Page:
*Synopsis:
The Living Algorithm (LA), the mathematical foundation of our Theory of Attention generates a system. This article offers some mathematical derivations regarding the nature of Kinetic and Potential Energy in the LA's system. Each iteration of the LA's process integrates new data into the system. Each new data point can be viewed as a type of energy – deemed Data Energy. When it enters the system, part of the Data Energy is consumed as Kinetic Energy. This energy is employed to change or maintain the state of the system. The remainder of the original Data Energy is stored as Potential Energy. A portion of this Potential Energy is consumed as Kinetic Energy with each iteration of the LA's computational process. After enough iterations, the original Data Energy is completely consumed, at least for all practical purposes. However, if new Data Energy continues to enter the system, the Potential Energy accumulates. The LA’s computational process is unable to keep up. The system requires downtime to completely utilize the accumulating Potential Energy. Mathematical downtime is when the data stream's content equals zero. According to our Theory of Attention, this mathematical process is related to the necessity of Sleep and our limited Attention span. *

**Section Headings**

Origination of Basic Living Algorithm

Data Energy: Kinetic & Potential

A Single Data Point: Mathematics of Kinetic Energy

A Single Data Point: Mathematics of Potential Energy

Multiple Data Points: Mathematics of Data Energy

A1. Let us begin this discussion with the origination of the most basic form of the *Living Algorithm * (LA), a.k.a. the *Decaying Average*. Following is the equation for the Mean Average. All the members of the set are added up and then divided by the number of elements, N, in the set.

A2. Because I was exploring the nature of ongoing data streams, I needed an expression for a running average. Data streams are ordered and so each piece of data has a subscript to indicate its position in the data stream. Let X_{N} denotes the most recent piece of data. Following is the expression for the Mean Average when an additional piece of data is added to the original set.

A3. I was interested in the nature of most recent moment in the data stream, not the entire data set. Because N grew with each new piece of data, the average became increasingly sedentary, hence uninteresting. To solve this problem, I simply substituted D, a fixed constant, for N, the number of elements in the set in the Mean Average formula above.

For reasons delineated elsewhere, D was deemed the Decay Factor. As a subscript in the Decaying Average formula, N represents the position in the data stream or the number of repetitions of the Living Algorithm's computational process.

D has major advantages in terms of characterizing the ongoing nature of data streams, my primary interest. These included computational ease in the days before computers were readily available. More importantly, as D remains the same, recent pieces of data have more weight, while still taking past data into account.

Because of its relationship to the Mean Average and because it contained the Decay Factor, the above equation was deemed the Decaying Average. After many decades of study and derivations, I came to realize that this simple algorithm could be applied to itself to produce the higher derivatives as well. Due to this generative capacity, the general equation was originally named the Cell Equation.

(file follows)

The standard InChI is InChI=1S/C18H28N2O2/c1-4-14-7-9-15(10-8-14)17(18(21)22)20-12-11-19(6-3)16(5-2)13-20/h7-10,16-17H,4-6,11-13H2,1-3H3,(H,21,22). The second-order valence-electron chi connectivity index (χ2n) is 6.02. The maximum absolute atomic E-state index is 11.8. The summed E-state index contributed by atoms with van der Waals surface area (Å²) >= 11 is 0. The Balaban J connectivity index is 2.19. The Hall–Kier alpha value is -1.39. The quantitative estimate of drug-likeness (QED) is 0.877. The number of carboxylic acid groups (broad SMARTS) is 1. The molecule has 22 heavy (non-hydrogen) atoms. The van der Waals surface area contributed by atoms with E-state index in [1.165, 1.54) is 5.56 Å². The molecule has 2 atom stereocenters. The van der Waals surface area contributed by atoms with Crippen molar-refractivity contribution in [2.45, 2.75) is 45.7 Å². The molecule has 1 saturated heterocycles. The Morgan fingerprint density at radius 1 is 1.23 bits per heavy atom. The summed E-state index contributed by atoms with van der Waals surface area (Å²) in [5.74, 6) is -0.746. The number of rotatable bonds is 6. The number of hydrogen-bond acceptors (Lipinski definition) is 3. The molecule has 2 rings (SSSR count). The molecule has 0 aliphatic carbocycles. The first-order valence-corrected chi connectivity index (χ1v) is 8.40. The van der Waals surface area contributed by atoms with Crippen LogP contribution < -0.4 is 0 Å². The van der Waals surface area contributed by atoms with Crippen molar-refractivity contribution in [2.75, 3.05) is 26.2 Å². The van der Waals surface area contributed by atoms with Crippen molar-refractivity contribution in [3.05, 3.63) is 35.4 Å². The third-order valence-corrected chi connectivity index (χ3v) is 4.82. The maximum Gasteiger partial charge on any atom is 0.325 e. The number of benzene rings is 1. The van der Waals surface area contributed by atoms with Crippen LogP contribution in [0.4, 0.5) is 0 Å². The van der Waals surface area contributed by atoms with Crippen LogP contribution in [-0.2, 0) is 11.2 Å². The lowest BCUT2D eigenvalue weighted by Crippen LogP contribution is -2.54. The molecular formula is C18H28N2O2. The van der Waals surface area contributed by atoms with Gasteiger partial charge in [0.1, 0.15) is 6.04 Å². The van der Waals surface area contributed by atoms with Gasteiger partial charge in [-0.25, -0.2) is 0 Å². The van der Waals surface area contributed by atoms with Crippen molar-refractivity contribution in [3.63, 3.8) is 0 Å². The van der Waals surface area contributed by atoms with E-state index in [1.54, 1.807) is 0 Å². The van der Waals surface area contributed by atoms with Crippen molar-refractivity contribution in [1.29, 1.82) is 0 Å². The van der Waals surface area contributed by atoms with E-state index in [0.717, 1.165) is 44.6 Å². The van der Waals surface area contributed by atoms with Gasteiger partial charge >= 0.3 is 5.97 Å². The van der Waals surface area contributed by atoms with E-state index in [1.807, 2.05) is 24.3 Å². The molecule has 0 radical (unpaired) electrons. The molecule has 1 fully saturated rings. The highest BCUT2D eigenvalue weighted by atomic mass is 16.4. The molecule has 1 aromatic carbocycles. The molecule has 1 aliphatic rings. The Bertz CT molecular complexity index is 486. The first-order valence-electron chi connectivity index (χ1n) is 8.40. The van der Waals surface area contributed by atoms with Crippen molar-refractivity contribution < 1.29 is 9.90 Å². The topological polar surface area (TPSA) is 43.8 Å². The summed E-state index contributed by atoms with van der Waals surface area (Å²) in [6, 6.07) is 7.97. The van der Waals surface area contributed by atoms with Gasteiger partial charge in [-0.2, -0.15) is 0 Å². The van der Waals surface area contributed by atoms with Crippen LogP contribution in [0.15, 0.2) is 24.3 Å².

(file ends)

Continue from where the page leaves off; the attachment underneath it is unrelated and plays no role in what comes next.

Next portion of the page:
Much later, I uncovered many patterns of correspondence between these data stream derivatives and living systems, specifically Human Attention. Due to this intimate relationship with Life, I changed the name of the general process to the Living Algorithm. The Decaying Average is the most basic form of the Living Algorithm.

A4. Before leaving this section, let us write the Basic Living Algorithm (A3) in a more convenient form. The coefficient of the final expression is a simple function of D, the Decay Factor. Because of its importance, we will give this coefficient its own name and letter – S, the Scaling Factor. S is defined below. To facilitate the coming proofs, it is written in 2 forms.

A5. Substituting S, the Scaling Factor, in our original equation (A3) yields the following result. In words, to obtain the current Decaying Average: 1) divide the current data point by the Decay Factor, D; 2) multiply the prior Decaying Average by the Scaling Factor, S; 3) then add these 2 quantities.

The Decaying Average is the first derivative of the data stream. This same algorithm, i.e. Living Algorithm, also produces the higher derivatives. The Decaying Average is the only focus of this discussion.

B1. The LA is an iterative function, i.e. based upon a repetitive process. Further, the LA is open, rather than closed, to external information. With each iteration, a new data point (X_{N}) enters the LA’s System of Decaying Averages. Let the value of this data point represent the total Data Stream Energy entering the mathematical System at moment N. There could be energy from prior data points and future data points could add more energy. X_{N} represents the total energy
entering the System on the Nth Iteration of the LA’s computational process.

Let X_{N} =
Total Data Energy entering System on Nth Iteration of LA Process

B2.